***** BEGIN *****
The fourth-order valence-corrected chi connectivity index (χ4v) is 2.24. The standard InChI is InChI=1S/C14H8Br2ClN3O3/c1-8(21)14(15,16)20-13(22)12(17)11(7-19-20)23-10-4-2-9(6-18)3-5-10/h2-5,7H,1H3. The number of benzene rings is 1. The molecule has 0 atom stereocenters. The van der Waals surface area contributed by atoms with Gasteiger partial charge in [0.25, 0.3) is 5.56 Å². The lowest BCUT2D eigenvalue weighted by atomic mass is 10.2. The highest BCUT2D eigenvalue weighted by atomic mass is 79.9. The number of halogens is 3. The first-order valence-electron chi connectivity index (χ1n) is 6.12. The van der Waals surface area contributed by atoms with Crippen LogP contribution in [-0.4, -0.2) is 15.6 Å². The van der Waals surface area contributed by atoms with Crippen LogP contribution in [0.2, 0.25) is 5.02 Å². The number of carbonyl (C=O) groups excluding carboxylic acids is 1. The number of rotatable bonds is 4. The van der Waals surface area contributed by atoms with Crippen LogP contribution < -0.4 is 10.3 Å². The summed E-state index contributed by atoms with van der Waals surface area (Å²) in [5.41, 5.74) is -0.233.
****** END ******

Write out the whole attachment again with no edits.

The fourth-order valence-corrected chi connectivity index (χ4v) is 2.24. The standard InChI is InChI=1S/C14H8Br2ClN3O3/c1-8(21)14(15,16)20-13(22)12(17)11(7-19-20)23-10-4-2-9(6-18)3-5-10/h2-5,7H,1H3. The number of benzene rings is 1. The molecule has 0 atom stereocenters. The van der Waals surface area contributed by atoms with Gasteiger partial charge in [0.25, 0.3) is 5.56 Å². The lowest BCUT2D eigenvalue weighted by atomic mass is 10.2. The highest BCUT2D eigenvalue weighted by atomic mass is 79.9. The number of halogens is 3. The first-order valence-electron chi connectivity index (χ1n) is 6.12. The van der Waals surface area contributed by atoms with Crippen LogP contribution in [-0.4, -0.2) is 15.6 Å². The van der Waals surface area contributed by atoms with Crippen LogP contribution in [0.2, 0.25) is 5.02 Å². The number of carbonyl (C=O) groups excluding carboxylic acids is 1. The number of rotatable bonds is 4. The van der Waals surface area contributed by atoms with Crippen LogP contribution < -0.4 is 10.3 Å². The summed E-state index contributed by atoms with van der Waals surface area (Å²) in [5.41, 5.74) is -0.233.